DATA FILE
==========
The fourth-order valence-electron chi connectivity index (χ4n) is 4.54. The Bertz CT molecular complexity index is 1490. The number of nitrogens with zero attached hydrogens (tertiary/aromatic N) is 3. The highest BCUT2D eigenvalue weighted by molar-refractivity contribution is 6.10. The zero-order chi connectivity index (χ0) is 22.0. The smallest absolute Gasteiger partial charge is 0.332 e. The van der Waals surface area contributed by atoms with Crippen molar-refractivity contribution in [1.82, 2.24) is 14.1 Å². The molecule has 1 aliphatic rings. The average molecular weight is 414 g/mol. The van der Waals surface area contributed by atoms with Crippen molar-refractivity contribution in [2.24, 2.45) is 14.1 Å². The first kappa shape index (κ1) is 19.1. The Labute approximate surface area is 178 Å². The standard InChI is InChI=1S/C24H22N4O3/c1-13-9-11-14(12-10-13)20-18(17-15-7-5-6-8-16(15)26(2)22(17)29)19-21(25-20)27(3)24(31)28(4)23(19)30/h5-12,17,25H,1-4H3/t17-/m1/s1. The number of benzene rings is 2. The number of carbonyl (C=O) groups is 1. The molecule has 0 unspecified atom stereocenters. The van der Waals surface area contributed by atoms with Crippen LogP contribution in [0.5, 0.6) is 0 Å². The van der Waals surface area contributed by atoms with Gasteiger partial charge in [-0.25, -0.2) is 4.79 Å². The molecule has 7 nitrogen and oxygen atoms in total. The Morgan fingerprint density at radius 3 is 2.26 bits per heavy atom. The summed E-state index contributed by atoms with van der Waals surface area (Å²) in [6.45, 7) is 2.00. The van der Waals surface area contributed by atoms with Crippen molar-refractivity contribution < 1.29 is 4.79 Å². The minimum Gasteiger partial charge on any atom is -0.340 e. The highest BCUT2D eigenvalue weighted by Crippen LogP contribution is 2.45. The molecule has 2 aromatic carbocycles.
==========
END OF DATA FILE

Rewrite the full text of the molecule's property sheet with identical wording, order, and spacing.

The fourth-order valence-electron chi connectivity index (χ4n) is 4.54. The Bertz CT molecular complexity index is 1490. The number of nitrogens with zero attached hydrogens (tertiary/aromatic N) is 3. The highest BCUT2D eigenvalue weighted by molar-refractivity contribution is 6.10. The zero-order chi connectivity index (χ0) is 22.0. The smallest absolute Gasteiger partial charge is 0.332 e. The van der Waals surface area contributed by atoms with Crippen molar-refractivity contribution in [1.82, 2.24) is 14.1 Å². The molecule has 1 aliphatic rings. The average molecular weight is 414 g/mol. The van der Waals surface area contributed by atoms with Crippen molar-refractivity contribution in [2.24, 2.45) is 14.1 Å². The first kappa shape index (κ1) is 19.1. The Labute approximate surface area is 178 Å². The standard InChI is InChI=1S/C24H22N4O3/c1-13-9-11-14(12-10-13)20-18(17-15-7-5-6-8-16(15)26(2)22(17)29)19-21(25-20)27(3)24(31)28(4)23(19)30/h5-12,17,25H,1-4H3/t17-/m1/s1. The number of benzene rings is 2. The number of carbonyl (C=O) groups is 1. The molecule has 0 unspecified atom stereocenters. The van der Waals surface area contributed by atoms with Crippen LogP contribution in [0.5, 0.6) is 0 Å². The van der Waals surface area contributed by atoms with Gasteiger partial charge in [-0.25, -0.2) is 4.79 Å². The molecule has 7 nitrogen and oxygen atoms in total. The Morgan fingerprint density at radius 3 is 2.26 bits per heavy atom. The summed E-state index contributed by atoms with van der Waals surface area (Å²) in [6.45, 7) is 2.00. The van der Waals surface area contributed by atoms with Crippen molar-refractivity contribution < 1.29 is 4.79 Å². The minimum Gasteiger partial charge on any atom is -0.340 e. The highest BCUT2D eigenvalue weighted by Crippen LogP contribution is 2.45. The molecule has 2 aromatic carbocycles.